|dc.description.abstract||The primary focus of this dissertation is the development of the notion of divine personhood in the writings of Hilary of Poitiers, doctor and bishop of the Church. The impetus for this study was my Licence thesis, where I first discovered Hilary and began exploring his profound contribution to the understanding of the Trinity in the early Church. This initial thesis has served as an important foundation for my further understanding of Hilary’s doctrine, which is expressed in this doctorate.
Although Hilary never set out to present a systematic understanding of the divine persons, in his efforts to combat Arianism, and Sabellianism, this is what he effectively did, primarily in relation to the Father and the Son. I have chosen to approach his Trinitarian theology through this lens in order to bring out the fundamental insights and contributions, which he made to the development of doctrine. The significance of these, as I show, can be seen in the manner in which they were taken up and developed by important theologians such as Augustine and Aquinas.
In chapter 1, I give an account of the milieu in which Hilary flourished, focusing on the reasons behind the theological crisis which characterised this period, and the significance of the council of Nicaea. In this chapter, I also provide an overview of Hilary’s life, which was greatly impacted by the Arian crisis; and in chapter 2, I summarize his most important doctrinal work, De Trinitate, which he wrote in response to this crisis. Given that this is the primary source of information for this study, included in my summary is an examination of the methodology which Hilary employed in writing this treatise.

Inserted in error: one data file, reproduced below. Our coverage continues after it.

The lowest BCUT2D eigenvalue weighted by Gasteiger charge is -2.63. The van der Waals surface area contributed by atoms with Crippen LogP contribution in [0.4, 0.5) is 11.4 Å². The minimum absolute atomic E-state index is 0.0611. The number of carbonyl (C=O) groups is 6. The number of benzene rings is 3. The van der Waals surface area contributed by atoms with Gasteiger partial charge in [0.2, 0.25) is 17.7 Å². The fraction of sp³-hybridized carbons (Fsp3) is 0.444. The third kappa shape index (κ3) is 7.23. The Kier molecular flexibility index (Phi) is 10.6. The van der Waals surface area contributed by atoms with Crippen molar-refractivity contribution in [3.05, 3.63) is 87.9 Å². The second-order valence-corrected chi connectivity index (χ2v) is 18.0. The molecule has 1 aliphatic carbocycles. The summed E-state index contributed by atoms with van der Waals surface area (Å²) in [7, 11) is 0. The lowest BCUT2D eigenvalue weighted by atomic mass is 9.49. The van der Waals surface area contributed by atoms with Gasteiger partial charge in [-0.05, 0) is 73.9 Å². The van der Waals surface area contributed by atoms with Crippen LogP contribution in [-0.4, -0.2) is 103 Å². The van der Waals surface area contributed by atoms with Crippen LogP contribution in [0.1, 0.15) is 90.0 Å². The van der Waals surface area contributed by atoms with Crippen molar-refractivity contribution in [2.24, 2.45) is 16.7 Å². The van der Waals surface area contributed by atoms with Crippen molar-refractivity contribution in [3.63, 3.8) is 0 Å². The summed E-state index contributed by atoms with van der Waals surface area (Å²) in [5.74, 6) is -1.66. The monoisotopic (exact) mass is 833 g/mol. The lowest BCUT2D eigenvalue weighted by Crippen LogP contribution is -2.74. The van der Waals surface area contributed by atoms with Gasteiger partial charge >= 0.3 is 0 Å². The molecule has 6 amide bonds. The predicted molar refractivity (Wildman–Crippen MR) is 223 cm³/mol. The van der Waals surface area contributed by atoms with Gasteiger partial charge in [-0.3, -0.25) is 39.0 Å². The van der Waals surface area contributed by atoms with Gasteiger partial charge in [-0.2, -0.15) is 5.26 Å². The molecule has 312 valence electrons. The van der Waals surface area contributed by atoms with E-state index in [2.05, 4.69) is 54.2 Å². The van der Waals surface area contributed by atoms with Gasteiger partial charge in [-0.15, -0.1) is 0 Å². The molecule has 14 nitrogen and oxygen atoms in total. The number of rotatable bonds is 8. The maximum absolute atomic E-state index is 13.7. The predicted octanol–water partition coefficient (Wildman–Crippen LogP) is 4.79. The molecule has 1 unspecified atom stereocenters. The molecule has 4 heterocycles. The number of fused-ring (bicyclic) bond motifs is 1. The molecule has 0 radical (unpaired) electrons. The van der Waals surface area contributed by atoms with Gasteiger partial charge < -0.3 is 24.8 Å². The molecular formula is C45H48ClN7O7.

Chapters 3-8 encompass the main body of this dissertation. In these, I analyse in detail Hilary’s Trinitarian theology, focusing on his development of the notion of divine personhood. In chapter 3, I explore Hilary’s understanding of the divine nature, which is intrinsically linked to his concept of divine personhood; while chapter 4 serves as an introduction to chapters 5-7. In chapters 5 and 6, I examine Hilary’s notion of divine personhood in terms of the Father and the Son, and in chapter 7, their unity within the one divine substance. In chapters 8 and 9, I examine Hilary’s pneumatology. This is a challenging task, given that the Holy Spirit is not the main focus of his theology, and thus his pneumatology is not developed extensively. Furthermore, Hilary does not always express his views on the Spirit clearly and coherently. In order to understand Hilary’s pneumatology, I begin my analysis in chapter 8 with a review of the influences upon Hilary’s thought, followed by an extensive examination of the phenomenon known as Spirit Christology, which is prevalent in his works. This phenomenon is characterised by the use of the term spiritus in reference to the Holy Spirit as well as the Father, the Son and the divine nature, and was prevalent from the 2nd to the 4th century. Such a practice often led to ambiguity in the presentation of doctrine, as it does at times in Hilary’s writings, and has been associated by some scholars with binitarianism. Using the understanding gained in chapter 8, I examine Hilary’s perception of the person and being of the Holy Spirit in chapter 9. Finally, I draw the results of my analysis together, and present Hilary’s most significant insights into the divine personhood of the Father, Son and Holy Spirit, showing the importance of this concept to the resolution of the Arian crisis.||